TORONTO – Researchers are warning that plans to provide high-speed Internet access in Canadian vehicles will pose a great safety risk to drivers who are easily distracted by voice-operated devices.
“Because of the potential for driver distraction, safety should be of great concern,” said University of Toronto professor Ian Spence, author of a new study on the impact of auditory distractions on visual attention.
“Many people assume that talking to a voice-operated device will be as safe as using a hands-free cell phone, but neither activity is safe.”
In September, Canadian telecom provider Rogers Communications and U.S. carrier Sprint announced plans to bring wireless service to automakers.
The plan would allow automakers deploying Sprint’s Velocity platform – developed specifically for the auto industry – to use Rogers’ wireless networks, including its high-speed Long-Term Evolution (LTE) network.
Drivers with the option could then use a touchscreen on the dashboard or voice-commands to access weather or accident alerts, and receive customized packages of news and sports. The technology would also open the possibility of passengers watching TV on demand while on the road.
But a sobering study, conducted by Spence and a team of researchers, found that these types of technology act as a distraction to drivers – leading them to react slower behind the wheel, possibly resulting in a serious collision.
Researchers asked subjects to perform an “attentional visual field test” where they repeatedly identified the random location of an object in visual clutter on a computer monitor while carrying out a range of listening and speaking tasks.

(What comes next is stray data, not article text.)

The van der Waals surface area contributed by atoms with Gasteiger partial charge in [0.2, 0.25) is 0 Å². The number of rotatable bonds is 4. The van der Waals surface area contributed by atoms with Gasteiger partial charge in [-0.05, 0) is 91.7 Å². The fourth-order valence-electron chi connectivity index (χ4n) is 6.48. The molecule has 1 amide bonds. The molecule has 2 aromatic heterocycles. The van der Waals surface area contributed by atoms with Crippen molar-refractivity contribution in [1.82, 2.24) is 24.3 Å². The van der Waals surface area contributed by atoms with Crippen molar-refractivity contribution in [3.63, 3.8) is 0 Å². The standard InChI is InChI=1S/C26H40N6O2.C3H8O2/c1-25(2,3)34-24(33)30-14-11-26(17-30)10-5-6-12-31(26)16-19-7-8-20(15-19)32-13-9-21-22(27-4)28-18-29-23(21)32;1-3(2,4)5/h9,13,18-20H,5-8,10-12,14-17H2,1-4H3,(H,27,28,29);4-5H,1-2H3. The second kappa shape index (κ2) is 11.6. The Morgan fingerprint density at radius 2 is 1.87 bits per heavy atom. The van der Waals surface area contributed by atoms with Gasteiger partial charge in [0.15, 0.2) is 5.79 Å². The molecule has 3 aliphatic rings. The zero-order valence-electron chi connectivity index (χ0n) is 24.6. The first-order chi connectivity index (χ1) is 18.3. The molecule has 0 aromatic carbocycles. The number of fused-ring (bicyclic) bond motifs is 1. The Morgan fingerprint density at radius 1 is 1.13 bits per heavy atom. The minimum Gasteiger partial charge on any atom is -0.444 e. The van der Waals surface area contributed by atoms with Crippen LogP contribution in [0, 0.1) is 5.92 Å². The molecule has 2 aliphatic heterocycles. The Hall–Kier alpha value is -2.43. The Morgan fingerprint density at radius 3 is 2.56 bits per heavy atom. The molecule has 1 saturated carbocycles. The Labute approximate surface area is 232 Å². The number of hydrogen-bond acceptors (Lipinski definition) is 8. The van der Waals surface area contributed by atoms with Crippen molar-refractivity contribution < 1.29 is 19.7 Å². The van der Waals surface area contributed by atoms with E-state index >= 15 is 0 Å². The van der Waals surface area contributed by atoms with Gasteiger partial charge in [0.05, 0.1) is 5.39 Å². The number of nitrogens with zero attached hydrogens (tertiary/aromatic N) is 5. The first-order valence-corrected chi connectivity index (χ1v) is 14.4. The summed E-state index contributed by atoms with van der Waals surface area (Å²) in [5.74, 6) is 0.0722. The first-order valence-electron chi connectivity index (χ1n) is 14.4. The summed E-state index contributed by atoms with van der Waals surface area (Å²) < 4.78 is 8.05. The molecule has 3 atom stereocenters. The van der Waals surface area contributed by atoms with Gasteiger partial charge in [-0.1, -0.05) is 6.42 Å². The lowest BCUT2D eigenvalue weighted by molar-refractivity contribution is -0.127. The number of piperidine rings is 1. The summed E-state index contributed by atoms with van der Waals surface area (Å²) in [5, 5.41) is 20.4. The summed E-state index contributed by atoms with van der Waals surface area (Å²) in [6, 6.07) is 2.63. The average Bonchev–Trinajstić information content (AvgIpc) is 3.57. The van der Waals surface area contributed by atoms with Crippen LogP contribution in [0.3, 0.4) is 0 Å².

For example, subjects were asked to do tasks as simple as listening to news radio, to answering yes or no questions while performing the visual test. Sometimes subjects were asked to answer verbally, other times they were asked to merely think about their answers.
According to the study, poor performance on this test is known to be a good predictor of unsafe driving.
“It did not matter whether the subject spoke the answer aloud or simply thought about the answer,” said Spence.
“It was the thinking, not speaking, that caused them to slow down.”
Spence warns that on the road this delay could cause a serious accident.
“At 50 kilometres per hour, a car travels 13.9 metres in one second. A driver who brakes one second earlier than another driver to avoid a collision, will either prevent it completely or be travelling more slowly when it occurs, lowering the probability of severe injury or fatality,” he said.
“A delay in braking by as much as one second presents a significant threat to safe driving and casts doubt on the belief that hands-free voice-controlled devices reduce driver distraction.”
In a statement to Global News, Spence said that while Internet connection in cars is inevitable, drivers need to work out ways of using these features wisely.
Some tech companies have recently introduced software features in hopes of combating distracted driving.
This week, Microsoft unveiled a smartphone software update that includes a new “Driving Mode” that will automatically silence incoming calls and texts when the phone is linked wirelessly with a Bluetooth device in the car.
Apple has a feature called “Do Not Disturb” which can silence calls and texts, however the user must manually turn it on when needed.
Spence notes that while this is a welcome feature, the downfall in these efforts are that users must choose to turn it on.
“If the driver doesn’t switch it on, there is no value to the feature; calls and texts will come through as you drive. Maybe it would be better for Microsoft and Apple to have these safety features switched on by default,” Spence said via email.